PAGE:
Newspaper articles featuring
Dinosaur Discovery

Rutland Herald - Sunday, February 17, 2008

Photo by Sarah Hinckley

Quint Hansen, 6, fills in the outline Saturday of an Ichthyosaurus as his father Rich Hansen paints in the background. The pair were attending a Dinosaur Discovery event at the Chester-Andover Elementary School in Chester hosted by The Nature Museum at Grafton.

Boning up on dinosaurs

Kids discover 'fossils' at Chester School

By Sarah Hinckley, Staff Writer

Quint Hansen, 6, made a great discovery at Chester-Andover Elementary School on Saturday – dinosaur bones.

Hansen, who was visiting his grandmother for school vacation, and his dad, Rich Hansen, decided to spend the morning digging up some fun with the folks from Dinosaur Discovery. Seven children, accompanied by adults, attended the activity designed for primary-age children.

"It's too cold to snowboard, so this is a great activity," said Rich Hansen of Coopersburg Burough, PA.

Dinosaur Discovery owners Nancy and Glenn Walker, of Unity, NH, were instructing the morning event sponsored by the Nature Museum at Grafton.

Nancy Walker began creating and hosting dinosaur activities when her son was in second grade. He is now 28 years old.

Photo by Sarah Hinckley

Rachael Temple-McCade sits back to inspect her work after putting together the skeleton of an Ichthyosaur.

"Kids all love dinosaurs," said Walker, sporting a pair of earrings with a Monoclonius hanging from one ear and an Ankylosaurus from the other. "At some time in their life they all get into dinosaurs."

The bones used for the discovery exercise are made from chipboard, according to Walker. They piece together like a puzzle and range from 25 to 34 parts. Three of the skeletons, the Hypsilophodon, Protoceratops and Ichthyosaurus, are life size. A fourth, a Tyranosaurus Rex, is carved at quarter scale.

"I used to cut them out with scissors and poster board, now I cut them with a laser," said Walker. "I've gotten a bit more professional."

She brought an assortment of dinosaur books the children looked over to get ready for their own discovery. With brown paper bags in hand the children scattered into the school hallway to "dig" for their bones, which had been set out in piles for collection.

"Nobody knows what it is when they put it together," said Glenn Walker about the different types of dinosaurs. "It's a two-dimensional puzzle made from a three-dimensional picture."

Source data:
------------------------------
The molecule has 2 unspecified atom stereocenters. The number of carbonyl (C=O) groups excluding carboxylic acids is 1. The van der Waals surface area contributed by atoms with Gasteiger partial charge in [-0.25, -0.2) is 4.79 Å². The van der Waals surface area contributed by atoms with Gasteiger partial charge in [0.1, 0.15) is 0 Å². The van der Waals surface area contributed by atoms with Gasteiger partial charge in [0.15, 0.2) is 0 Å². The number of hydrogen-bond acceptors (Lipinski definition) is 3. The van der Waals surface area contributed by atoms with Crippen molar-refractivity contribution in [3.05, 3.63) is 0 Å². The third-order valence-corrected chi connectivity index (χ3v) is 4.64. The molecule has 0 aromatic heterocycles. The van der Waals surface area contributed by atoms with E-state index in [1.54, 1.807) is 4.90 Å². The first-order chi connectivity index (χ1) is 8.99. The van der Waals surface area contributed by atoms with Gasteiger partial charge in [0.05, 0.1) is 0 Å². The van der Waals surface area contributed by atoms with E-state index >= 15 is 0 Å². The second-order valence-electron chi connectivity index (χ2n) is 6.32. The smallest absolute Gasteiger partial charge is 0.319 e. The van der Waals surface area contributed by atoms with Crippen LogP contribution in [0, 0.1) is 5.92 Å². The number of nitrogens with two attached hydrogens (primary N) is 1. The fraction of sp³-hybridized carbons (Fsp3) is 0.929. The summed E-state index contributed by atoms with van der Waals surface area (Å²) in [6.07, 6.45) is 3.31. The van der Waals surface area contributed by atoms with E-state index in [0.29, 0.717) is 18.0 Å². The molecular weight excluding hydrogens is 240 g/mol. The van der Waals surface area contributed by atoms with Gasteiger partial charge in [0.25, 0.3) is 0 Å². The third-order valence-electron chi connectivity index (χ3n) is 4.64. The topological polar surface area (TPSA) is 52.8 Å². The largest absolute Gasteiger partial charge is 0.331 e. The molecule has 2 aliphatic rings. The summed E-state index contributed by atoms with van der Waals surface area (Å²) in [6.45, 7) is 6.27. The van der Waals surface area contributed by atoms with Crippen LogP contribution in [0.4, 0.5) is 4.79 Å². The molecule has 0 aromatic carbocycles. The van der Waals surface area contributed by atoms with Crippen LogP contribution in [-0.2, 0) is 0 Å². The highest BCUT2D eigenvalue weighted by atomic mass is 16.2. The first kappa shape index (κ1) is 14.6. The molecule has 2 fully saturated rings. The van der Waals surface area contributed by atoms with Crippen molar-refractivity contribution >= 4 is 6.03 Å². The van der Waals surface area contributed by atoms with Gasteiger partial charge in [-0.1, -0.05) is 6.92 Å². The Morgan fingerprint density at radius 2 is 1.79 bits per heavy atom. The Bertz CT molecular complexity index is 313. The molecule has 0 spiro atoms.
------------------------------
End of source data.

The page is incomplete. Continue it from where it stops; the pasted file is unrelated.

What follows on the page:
After collecting his pile of bones, Austin Wood, 5, carried his prized sack into the gym, emptied it out on a piece of white paper and began connecting the pieces. As the ribs came together and the block-shaped head was placed at what appeared to be the front, Wood was pretty sure he knew what was forming.

"T-Rex, I think," said Wood, who was being assisted by his parents Diane and Dan Wood, all of Guilford.

Quint Hansen, who was wearing a dinosaur T-shirt, put together an Ichthyosaurus. Although it is not listed as a dinosaur the animal lived underwater during the same time period. Finding the flat bones in the hallway did not deter Hansen from where his imagination traveled.

"We found this fossil somewhere in a caveman's cave," said Hansen, tracing the skeleton with a crayon onto the white sheet of paper beneath.

Photo by Sarah Hinckley

Margo, director of The Nature Museum at Grafton, works with her son, Elijah, 5, of Saxton's River as they work on putting together the skeleton of a Hypsilophodon dinosaur.

Once he finished the outline, he wasn't ready to pick up the bones right away.

"I want to play with it for awhile," said Hansen, grabbing onto the bottom jaw bone of the puzzle and swinging it nearly 180 degrees. "I think that it might have been able to open its mouth this far."

The final project of the day for the participants was to paint the outline, however they wished. Hansen started with blue.

"I'm painting it blue because I'm pretty sure it was blue for camouflage," he said about the underwater animal, before going to get white and red for the creature's teeth. "Red teeth (because they) haven't been cleaned since his last meal."

Across the room Rachael Temple-McCabe, 5, paints her Ichthyosaurus red with polka dots. Miranda Todt, 6, the only other girl in the group is painting her Protoceratops pink and adds purple polka dots as a final touch.

"Unfortunately we do see mostly boys," said Walker. "So, it's good to see girls.

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